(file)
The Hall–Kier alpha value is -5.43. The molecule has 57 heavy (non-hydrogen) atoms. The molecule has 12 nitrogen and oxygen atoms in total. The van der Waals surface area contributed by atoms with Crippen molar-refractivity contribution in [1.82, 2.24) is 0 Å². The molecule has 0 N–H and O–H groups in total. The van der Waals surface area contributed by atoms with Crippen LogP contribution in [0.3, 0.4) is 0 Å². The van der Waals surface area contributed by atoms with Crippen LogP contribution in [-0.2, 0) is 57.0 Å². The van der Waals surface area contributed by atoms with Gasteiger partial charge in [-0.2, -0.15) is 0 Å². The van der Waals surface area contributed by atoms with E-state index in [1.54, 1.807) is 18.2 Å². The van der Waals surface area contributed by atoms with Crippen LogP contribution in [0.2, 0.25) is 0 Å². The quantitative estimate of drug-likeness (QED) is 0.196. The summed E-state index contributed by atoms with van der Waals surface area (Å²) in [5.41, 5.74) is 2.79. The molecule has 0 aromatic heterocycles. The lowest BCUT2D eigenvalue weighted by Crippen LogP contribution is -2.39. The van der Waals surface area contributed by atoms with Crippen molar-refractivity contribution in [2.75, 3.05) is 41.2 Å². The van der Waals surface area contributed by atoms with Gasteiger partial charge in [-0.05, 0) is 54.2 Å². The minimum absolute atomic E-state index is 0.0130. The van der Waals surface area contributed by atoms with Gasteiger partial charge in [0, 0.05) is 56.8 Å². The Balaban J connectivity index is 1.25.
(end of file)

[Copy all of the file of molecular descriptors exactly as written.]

The Hall–Kier alpha value is -5.43. The molecule has 57 heavy (non-hydrogen) atoms. The molecule has 12 nitrogen and oxygen atoms in total. The van der Waals surface area contributed by atoms with Crippen molar-refractivity contribution in [1.82, 2.24) is 0 Å². The molecule has 0 N–H and O–H groups in total. The van der Waals surface area contributed by atoms with Crippen LogP contribution in [0.3, 0.4) is 0 Å². The van der Waals surface area contributed by atoms with Crippen LogP contribution in [-0.2, 0) is 57.0 Å². The van der Waals surface area contributed by atoms with Gasteiger partial charge in [-0.2, -0.15) is 0 Å². The van der Waals surface area contributed by atoms with E-state index in [1.54, 1.807) is 18.2 Å². The van der Waals surface area contributed by atoms with Crippen LogP contribution in [0.2, 0.25) is 0 Å². The quantitative estimate of drug-likeness (QED) is 0.196. The summed E-state index contributed by atoms with van der Waals surface area (Å²) in [5.41, 5.74) is 2.79. The molecule has 0 aromatic heterocycles. The lowest BCUT2D eigenvalue weighted by Crippen LogP contribution is -2.39. The van der Waals surface area contributed by atoms with Crippen molar-refractivity contribution in [2.75, 3.05) is 41.2 Å². The van der Waals surface area contributed by atoms with Gasteiger partial charge in [-0.05, 0) is 54.2 Å². The minimum absolute atomic E-state index is 0.0130. The van der Waals surface area contributed by atoms with Gasteiger partial charge in [0, 0.05) is 56.8 Å². The Balaban J connectivity index is 1.25.